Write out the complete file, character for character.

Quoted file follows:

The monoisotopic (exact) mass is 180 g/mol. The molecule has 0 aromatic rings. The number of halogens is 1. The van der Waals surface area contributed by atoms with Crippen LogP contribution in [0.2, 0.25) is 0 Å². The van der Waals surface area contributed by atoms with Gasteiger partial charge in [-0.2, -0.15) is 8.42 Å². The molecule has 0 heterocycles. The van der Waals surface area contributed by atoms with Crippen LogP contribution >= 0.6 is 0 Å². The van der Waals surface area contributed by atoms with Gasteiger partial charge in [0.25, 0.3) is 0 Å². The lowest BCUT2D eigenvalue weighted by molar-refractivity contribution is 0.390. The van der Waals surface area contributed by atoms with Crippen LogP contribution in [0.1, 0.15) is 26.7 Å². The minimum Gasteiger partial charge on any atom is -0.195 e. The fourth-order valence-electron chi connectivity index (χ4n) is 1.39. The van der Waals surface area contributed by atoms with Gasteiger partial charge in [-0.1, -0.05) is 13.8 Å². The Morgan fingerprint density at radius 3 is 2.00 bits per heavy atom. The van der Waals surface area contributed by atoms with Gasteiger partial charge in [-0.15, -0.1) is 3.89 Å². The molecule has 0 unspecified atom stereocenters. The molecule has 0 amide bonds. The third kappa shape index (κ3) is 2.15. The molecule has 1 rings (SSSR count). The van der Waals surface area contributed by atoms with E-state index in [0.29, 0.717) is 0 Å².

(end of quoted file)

The monoisotopic (exact) mass is 180 g/mol. The molecule has 0 aromatic rings. The number of halogens is 1. The van der Waals surface area contributed by atoms with Crippen LogP contribution in [0.2, 0.25) is 0 Å². The van der Waals surface area contributed by atoms with Gasteiger partial charge in [-0.2, -0.15) is 8.42 Å². The molecule has 0 heterocycles. The van der Waals surface area contributed by atoms with Crippen LogP contribution >= 0.6 is 0 Å². The van der Waals surface area contributed by atoms with Gasteiger partial charge in [0.25, 0.3) is 0 Å². The lowest BCUT2D eigenvalue weighted by molar-refractivity contribution is 0.390. The van der Waals surface area contributed by atoms with Crippen LogP contribution in [0.1, 0.15) is 26.7 Å². The minimum Gasteiger partial charge on any atom is -0.195 e. The fourth-order valence-electron chi connectivity index (χ4n) is 1.39. The van der Waals surface area contributed by atoms with Gasteiger partial charge in [-0.1, -0.05) is 13.8 Å². The Morgan fingerprint density at radius 3 is 2.00 bits per heavy atom. The van der Waals surface area contributed by atoms with Gasteiger partial charge in [-0.15, -0.1) is 3.89 Å². The molecule has 0 unspecified atom stereocenters. The molecule has 0 amide bonds. The third kappa shape index (κ3) is 2.15. The molecule has 1 rings (SSSR count). The van der Waals surface area contributed by atoms with E-state index in [0.29, 0.717) is 0 Å².